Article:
Regular readers of this blog know that I have a habit of looking at issues that We the People blame on Them (you know who “They” are) and suggesting that “They” are the ones that you – and I – shave with every morning.
That’s probably how come there are so few of you regular readers. And there will probably be even fewer of you after this post. But I’ll risk it. Because Jeff Masters of the Weather Underground website (I’ve mentioned him here before) has written, I think, the second most important bit of Internet information on human interaction with planet Earth that there is.
(This is number 1. It’s a video series, it’s long, and it’s a fairly standard university-style lecture without fancy bells or whistles. But watch it, all eight parts, and pay attention. It’s every bit as true today as when it was first presented, a decade ago. Do not view the comments unless you have a hard head and a strong stomach – they are prima facie evidence that our species deserves nothing more than to go straight to Hell, without passing “Go”, without collecting $200.)
Masters writes, in his blog entry, which is about equal parts book review and his own distilled scientific judgment, about “manufactured doubt” – the industry that spreads disinformation about scientific evidence, when that evidence threatens the profitability of corporations whose products put humanity at risk. He documents the role that the “manufactured doubt” industry played in delaying or derailing efforts to limit the damage created by tobacco products, asbestos, and various toxic industrial chemicals including the chlorofluorocarbons responsible for the destruction of atmospheric ozone.
And, most recently, its attempts to safeguard the profits of the fossil fuel industries by debunking the evidence for anthropogenic global warming.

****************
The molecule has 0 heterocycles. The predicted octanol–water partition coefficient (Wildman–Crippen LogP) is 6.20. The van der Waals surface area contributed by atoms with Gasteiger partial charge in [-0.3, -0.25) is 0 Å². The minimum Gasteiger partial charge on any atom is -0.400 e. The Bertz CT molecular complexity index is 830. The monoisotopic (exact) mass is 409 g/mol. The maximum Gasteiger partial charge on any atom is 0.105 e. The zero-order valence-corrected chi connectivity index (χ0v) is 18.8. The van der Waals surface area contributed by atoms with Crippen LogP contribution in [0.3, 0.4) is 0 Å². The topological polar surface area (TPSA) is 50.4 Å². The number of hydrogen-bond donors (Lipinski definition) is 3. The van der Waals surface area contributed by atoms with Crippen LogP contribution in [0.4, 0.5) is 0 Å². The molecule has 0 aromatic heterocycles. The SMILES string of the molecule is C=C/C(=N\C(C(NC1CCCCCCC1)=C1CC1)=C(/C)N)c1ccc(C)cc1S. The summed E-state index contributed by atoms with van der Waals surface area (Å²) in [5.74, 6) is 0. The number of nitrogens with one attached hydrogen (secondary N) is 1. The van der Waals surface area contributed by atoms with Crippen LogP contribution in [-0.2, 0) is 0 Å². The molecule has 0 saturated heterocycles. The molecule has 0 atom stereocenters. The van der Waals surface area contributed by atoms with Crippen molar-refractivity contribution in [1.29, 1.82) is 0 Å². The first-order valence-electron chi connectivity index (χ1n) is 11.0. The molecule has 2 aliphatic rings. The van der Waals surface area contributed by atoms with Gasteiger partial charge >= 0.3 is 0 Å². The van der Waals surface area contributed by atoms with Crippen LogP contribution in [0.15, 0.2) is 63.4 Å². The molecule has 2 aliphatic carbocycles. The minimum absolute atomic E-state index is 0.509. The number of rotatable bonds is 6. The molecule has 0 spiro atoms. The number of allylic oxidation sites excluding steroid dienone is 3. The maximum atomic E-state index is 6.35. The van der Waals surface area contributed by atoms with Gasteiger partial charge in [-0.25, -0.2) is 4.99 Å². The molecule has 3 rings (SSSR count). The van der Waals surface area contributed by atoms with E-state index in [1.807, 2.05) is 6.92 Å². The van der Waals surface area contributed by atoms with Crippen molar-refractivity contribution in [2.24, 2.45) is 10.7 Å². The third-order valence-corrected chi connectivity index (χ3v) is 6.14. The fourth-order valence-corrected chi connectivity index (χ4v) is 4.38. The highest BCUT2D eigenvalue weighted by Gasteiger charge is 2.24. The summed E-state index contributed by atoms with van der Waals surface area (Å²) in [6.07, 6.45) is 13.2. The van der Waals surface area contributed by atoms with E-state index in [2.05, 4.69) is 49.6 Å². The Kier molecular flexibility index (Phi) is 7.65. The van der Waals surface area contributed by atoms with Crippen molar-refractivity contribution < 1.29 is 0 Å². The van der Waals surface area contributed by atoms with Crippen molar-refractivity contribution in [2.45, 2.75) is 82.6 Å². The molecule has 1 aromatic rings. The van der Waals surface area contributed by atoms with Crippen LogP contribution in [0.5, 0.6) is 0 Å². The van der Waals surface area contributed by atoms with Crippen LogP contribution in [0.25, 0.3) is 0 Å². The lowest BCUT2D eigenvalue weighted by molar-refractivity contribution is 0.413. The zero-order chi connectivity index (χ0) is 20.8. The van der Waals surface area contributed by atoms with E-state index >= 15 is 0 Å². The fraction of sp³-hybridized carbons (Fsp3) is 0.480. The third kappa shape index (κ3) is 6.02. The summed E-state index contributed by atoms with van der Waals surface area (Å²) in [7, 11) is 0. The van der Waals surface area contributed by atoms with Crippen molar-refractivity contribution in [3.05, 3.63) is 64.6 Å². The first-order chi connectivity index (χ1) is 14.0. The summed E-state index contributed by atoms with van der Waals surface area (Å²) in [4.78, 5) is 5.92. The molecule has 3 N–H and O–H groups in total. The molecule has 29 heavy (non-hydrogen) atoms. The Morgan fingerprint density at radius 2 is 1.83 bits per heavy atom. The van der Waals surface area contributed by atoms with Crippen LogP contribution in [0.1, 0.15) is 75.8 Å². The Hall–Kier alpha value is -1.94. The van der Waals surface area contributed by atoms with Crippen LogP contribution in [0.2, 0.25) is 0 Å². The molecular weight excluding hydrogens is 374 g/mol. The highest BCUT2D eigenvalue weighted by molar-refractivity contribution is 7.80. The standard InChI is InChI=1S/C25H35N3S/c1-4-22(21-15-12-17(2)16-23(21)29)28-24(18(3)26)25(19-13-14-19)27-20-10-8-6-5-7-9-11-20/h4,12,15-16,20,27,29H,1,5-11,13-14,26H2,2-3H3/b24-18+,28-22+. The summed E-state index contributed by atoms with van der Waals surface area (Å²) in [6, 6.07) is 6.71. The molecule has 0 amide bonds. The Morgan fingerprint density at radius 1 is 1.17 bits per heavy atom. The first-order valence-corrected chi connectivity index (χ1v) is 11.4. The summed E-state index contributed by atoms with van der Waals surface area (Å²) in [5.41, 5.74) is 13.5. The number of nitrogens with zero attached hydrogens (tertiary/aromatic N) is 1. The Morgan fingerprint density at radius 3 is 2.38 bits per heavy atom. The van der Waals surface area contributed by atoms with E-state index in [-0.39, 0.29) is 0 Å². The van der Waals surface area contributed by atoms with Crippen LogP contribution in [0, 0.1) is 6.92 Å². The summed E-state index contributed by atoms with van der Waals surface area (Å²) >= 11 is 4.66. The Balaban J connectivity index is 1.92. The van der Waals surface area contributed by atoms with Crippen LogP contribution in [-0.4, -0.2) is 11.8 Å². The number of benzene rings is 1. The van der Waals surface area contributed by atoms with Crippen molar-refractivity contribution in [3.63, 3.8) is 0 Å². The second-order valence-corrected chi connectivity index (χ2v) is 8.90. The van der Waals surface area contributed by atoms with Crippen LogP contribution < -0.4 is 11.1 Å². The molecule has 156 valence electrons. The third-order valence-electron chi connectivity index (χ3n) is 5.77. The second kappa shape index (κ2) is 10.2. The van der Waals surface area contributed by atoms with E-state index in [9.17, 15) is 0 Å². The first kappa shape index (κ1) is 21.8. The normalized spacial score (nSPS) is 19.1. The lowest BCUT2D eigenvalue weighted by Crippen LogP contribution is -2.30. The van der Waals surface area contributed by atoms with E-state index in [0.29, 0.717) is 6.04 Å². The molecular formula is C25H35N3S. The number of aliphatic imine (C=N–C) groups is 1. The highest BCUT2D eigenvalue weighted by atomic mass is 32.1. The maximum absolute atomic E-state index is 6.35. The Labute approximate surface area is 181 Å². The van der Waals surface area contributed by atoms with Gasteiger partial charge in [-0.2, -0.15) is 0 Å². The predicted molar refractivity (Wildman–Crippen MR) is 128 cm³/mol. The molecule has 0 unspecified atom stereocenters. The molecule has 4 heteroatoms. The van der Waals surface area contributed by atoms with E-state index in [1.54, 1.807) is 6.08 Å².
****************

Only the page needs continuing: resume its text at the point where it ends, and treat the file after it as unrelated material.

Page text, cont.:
Masters gives details about the “bag of tricks” that the practitioners of “manufactured doubt” use to achieve their ends. Including the disparaging of peer-reviewed science and, at both the professional and personal levels, of the scientists who produce that science – impugning, among other things, that the scientists are “just another bunch of hired guns” whose findings are for sale to the highest bidder.
A disparaging that’s easy for the “manufactured doubters” and their corporate sponsors to do, since so many people with scientific credentials (some fairly substantial) are prepared to be just this type of hired gun. But what else to expect, Jerry, when jobs in, and funds for, non-corporate research are so scarce (thanks in part to these very same “manufactured doubt” campaigns), and the opportunities for selling out are so lucrative, amounting to a doubling or even more of the standard academic salary?
Now, all this reads like a diatribe against corporate moguls, doesn’t it? But then, Masters flashes the mirror. He states:
I believe that for the most part, the corporations involved have little choice under the law but to protect their profits by pursuing Manufactured Doubt campaigns … The law makes a company’s board of directors legally liable for “breach of fiduciary responsibility” if they knowingly manage a company in a way that reduces profits. Shareholders can and have sued companies for being overly socially responsible …
He cites the sad case of Henry Ford, who:
… was successfully sued by stockholders in 1919 for raising the minimum wage of his workers to $5 per day. The courts declared that, while Ford’s humanitarian sentiments about his employees were nice, his business existed to make profits for its stockholders (emphasis added).
This, dear readers, is not the revelation of a global corporate-mogul conspiracy against the “common man”. Much as those who see their own profit opportunities in such rabble-rousing would have you think otherwise.
This is your 401k telling the corporate moguls what they must do.
Masters did not end his post with any cosmic conclusions. He is, after all, a scientist, and as a scientist (rather than a propagandist such as are the “manufactured doubt” generators), he offers conclusions cautiously, and only those supported by evidence, as much and as rigorously-tested as is to hand at the time of writing. Besides, Masters has a large blog, and probably is wary of doing any more damage to his readership – and his company – than a post of this sort risks already.
Your Friendly Neighborhood Amoeba, on the other hand, has a small blog, and therefore little to risk. So I write what my conclusion is, on the basis of this evidence – and take some comfort that the message is the same as the one that scientist and science-fiction writer Isaac Asimov set down in his Bathroom Law:
The goal of preserving a planet suitable for human habitation, and the goal of preserving the individual liberty of humans living on this planet, are incompossible.
– O Ceallaigh
Copyright © 2009 Felloffatruck Publications. All wrongs deplored.
All opinions are mine as a private citizen.